With tear-filled eyes and beaming smile I typed my email reply to Shay on December 16th. “Santa Claus came early and someone paid it for you.J” By return email Shay shared her incredulous gratitude and made a commitment to donate the amount of her fee after Christmas. Two days later Shay emailed me again.

“I just wanted to let you know that we just went to pick up our Sonny. A rancher had seen a flier in a gas station (I printed off several fliers that you made for us and put them around town) He saw Sonny in the woods and called the sheriff immediately. Sonny was about 10 miles away, and he lost a lot of weight! But thanks to you and your site we have our Sonny home safe and before the holidays. Thank you so much for every thing you have done for us!! - "No heaven can heaven be, if my horse isn't there to welcome me.” -
Bradly & Shay

After Sonny had been found I had the opportunity to talk with Shay and learned a bit more about her ordeal. I asked her how she felt when she discovered Sonny missing.

“We were all devastated! Our hearts sank and I felt sick. I thought he was gone for good, that someone had taken him. There were no hoof prints leaving our property. We were worried that we would never see him again. It affected my 4 year old daughter the most; she couldn't understand why Sonny was gone.” she replied. “Sonny was missing for eight long miserable days.”

When asked about Sonny’s recovery Shay told me they dropped everything the moment they received the call to bring their golden horse home. “We are so excited that we got him back. We wouldn’t have found him if it wasn’t for Stolen Horse International. The support we received from everybody is fantastic - so many prayers and people who care and try to fill you up with warmth and positive thoughts. This Christmas is a miracle. Our family is complete again. And Santa, whoever you are, you made all of our Christmas wishes come true.”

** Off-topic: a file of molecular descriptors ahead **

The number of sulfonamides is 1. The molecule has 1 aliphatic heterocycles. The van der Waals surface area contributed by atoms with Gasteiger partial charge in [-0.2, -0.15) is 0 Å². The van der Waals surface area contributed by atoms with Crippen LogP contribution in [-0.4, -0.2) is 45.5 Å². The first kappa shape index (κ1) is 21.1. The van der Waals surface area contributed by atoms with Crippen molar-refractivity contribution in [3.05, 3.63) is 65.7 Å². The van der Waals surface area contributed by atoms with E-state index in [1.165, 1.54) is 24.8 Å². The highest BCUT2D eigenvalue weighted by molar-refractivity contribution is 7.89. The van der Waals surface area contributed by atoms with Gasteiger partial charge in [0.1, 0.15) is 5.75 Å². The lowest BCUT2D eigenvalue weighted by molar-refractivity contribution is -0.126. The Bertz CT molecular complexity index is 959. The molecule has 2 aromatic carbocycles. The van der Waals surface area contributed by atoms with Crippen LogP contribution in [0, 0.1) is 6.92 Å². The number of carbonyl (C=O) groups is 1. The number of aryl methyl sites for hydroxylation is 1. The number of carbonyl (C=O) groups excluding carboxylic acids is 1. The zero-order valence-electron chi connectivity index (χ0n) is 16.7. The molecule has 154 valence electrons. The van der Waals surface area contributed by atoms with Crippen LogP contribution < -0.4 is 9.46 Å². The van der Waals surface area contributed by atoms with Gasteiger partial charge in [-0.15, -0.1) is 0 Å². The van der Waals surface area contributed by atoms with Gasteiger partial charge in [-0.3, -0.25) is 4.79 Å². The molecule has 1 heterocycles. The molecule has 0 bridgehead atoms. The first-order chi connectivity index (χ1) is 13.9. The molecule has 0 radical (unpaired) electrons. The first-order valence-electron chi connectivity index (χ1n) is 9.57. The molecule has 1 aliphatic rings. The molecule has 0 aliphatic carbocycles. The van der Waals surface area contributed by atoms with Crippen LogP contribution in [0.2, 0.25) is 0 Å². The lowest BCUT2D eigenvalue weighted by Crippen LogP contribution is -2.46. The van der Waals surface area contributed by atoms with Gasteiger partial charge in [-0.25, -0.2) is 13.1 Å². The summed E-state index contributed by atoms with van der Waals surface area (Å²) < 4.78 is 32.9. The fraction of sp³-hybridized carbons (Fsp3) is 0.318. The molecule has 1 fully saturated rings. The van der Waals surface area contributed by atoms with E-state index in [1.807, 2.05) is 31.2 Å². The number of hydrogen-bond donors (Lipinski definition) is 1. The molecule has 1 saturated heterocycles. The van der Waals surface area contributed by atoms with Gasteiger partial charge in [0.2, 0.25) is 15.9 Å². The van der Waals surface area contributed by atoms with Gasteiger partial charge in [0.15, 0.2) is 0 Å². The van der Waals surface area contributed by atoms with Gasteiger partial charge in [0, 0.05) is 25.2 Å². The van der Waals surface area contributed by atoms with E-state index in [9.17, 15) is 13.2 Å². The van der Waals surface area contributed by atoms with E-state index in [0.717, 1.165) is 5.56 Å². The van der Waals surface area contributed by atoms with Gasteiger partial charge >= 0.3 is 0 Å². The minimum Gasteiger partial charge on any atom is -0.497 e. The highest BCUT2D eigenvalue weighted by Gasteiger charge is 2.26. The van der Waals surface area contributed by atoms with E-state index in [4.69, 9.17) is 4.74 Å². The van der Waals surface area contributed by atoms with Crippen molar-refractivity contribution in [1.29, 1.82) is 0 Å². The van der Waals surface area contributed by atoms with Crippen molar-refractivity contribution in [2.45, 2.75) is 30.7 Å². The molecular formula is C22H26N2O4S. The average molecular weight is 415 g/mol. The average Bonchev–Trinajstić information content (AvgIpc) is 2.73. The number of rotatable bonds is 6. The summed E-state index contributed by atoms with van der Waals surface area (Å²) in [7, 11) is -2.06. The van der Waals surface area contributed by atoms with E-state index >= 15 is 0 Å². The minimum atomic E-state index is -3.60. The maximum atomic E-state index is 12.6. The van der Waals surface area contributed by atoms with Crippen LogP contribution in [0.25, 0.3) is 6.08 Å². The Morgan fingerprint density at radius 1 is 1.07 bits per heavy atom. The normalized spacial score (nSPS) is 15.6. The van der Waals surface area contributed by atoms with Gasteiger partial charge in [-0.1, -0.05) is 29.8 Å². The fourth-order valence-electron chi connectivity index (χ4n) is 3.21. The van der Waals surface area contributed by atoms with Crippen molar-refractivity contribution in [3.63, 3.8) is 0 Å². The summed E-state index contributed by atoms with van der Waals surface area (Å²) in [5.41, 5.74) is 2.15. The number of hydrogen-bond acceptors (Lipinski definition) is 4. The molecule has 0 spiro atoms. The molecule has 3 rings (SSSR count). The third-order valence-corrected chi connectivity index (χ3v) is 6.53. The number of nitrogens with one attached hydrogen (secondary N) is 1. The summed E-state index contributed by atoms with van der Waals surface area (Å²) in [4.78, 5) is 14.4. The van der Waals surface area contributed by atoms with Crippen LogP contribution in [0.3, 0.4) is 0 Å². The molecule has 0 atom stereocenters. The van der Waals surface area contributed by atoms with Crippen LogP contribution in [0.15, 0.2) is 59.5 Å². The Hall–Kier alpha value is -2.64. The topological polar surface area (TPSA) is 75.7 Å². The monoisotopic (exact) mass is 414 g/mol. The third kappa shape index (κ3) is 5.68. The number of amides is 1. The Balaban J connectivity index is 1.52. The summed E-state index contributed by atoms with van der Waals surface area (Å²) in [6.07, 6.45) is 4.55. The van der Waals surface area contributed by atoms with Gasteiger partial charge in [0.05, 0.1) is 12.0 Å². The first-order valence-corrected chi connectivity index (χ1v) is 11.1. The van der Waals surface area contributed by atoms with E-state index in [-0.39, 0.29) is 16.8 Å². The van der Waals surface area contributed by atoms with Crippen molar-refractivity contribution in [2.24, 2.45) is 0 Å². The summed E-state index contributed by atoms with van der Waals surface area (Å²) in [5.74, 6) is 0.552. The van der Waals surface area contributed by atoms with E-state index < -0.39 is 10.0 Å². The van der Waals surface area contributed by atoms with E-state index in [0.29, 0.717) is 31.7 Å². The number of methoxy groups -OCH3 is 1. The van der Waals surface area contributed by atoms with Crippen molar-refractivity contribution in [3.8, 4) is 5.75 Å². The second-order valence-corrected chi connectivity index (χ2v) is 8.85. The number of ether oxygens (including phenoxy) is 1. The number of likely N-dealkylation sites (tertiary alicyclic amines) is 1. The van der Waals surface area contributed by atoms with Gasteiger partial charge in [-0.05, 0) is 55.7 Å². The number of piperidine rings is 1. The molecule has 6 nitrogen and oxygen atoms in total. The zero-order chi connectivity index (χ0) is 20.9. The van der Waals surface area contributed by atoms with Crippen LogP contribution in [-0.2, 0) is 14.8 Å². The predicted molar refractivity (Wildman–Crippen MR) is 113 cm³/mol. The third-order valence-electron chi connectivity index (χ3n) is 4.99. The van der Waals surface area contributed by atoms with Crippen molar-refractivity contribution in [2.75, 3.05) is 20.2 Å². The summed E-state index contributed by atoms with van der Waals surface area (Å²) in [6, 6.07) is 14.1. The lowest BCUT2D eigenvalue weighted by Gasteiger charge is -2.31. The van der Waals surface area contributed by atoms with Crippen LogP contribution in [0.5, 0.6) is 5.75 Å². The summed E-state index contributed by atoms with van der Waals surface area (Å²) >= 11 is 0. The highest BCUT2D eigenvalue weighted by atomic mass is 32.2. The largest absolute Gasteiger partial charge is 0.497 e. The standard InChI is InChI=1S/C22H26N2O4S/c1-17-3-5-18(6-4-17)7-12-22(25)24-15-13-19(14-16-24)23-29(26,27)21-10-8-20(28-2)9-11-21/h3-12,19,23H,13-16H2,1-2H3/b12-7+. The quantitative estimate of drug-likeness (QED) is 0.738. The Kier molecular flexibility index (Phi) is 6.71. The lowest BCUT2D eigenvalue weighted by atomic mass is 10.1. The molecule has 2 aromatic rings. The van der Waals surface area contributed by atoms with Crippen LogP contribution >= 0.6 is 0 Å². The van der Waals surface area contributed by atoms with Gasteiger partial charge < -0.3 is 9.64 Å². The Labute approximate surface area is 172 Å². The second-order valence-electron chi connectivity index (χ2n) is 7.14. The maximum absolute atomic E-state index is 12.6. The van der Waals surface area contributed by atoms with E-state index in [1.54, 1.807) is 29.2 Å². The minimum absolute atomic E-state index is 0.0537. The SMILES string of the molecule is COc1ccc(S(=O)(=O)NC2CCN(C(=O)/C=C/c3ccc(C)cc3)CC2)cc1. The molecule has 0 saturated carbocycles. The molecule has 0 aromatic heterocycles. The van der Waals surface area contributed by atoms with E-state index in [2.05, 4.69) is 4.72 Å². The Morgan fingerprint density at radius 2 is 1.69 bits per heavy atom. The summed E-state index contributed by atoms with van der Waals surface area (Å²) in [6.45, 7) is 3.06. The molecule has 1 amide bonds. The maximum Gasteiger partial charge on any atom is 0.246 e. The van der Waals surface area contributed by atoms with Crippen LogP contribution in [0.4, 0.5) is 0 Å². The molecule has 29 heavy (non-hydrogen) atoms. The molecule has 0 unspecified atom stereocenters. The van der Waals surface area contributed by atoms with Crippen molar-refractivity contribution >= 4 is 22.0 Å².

Just like I did, Shay Cantrell’s family got their own Christmas miracle when Sonny came home. Sometimes the smallest gesture can lead to a miracle. As soon as I knew Sonny was recovered and home again I sent an email to our own “Santa.”

Cynthia, this was the best $25 gift you ever gave. Merry Christmas, and never underestimate the power of one… this time the one was you!

Cynthia emailed back that it was also the best Christmas gift to her as well. After speaking to Shay at the beginning Cynthia believes a voice from heaven asked her to pay the fee. Cynthia’s email read, “Just goes to show that when the Angels give us a message we need to listen. I only played a small part and wouldn’t have been able to help her if it was not for SHI. We were all in this together. Merry Christmas to all of us.”

Rather than send an email, I’ll take this opportunity to reveal Santa’s identity to Shay.

“Shay, you’ve already spoken with “Santa” and sent her a thank you note for telling you about Stolen Horse International. Your own secret Santa is Cynthia Lawhon, a fellow Texan. Whether Cynthia is your angel or just a special woman who listens when angels speak, now you know who has been there with you all along.

So many people were involved in bringing this one golden horse home for Christmas. There was Sonya and our notification team, Angela who prepared both the report and the flyer, and Michelle who posted the flyer to hundreds of list groups. There were also thousands of NetPosse volunteers who received our alerts, and the folks on our mailing list who post the flyers and send them on to their friends.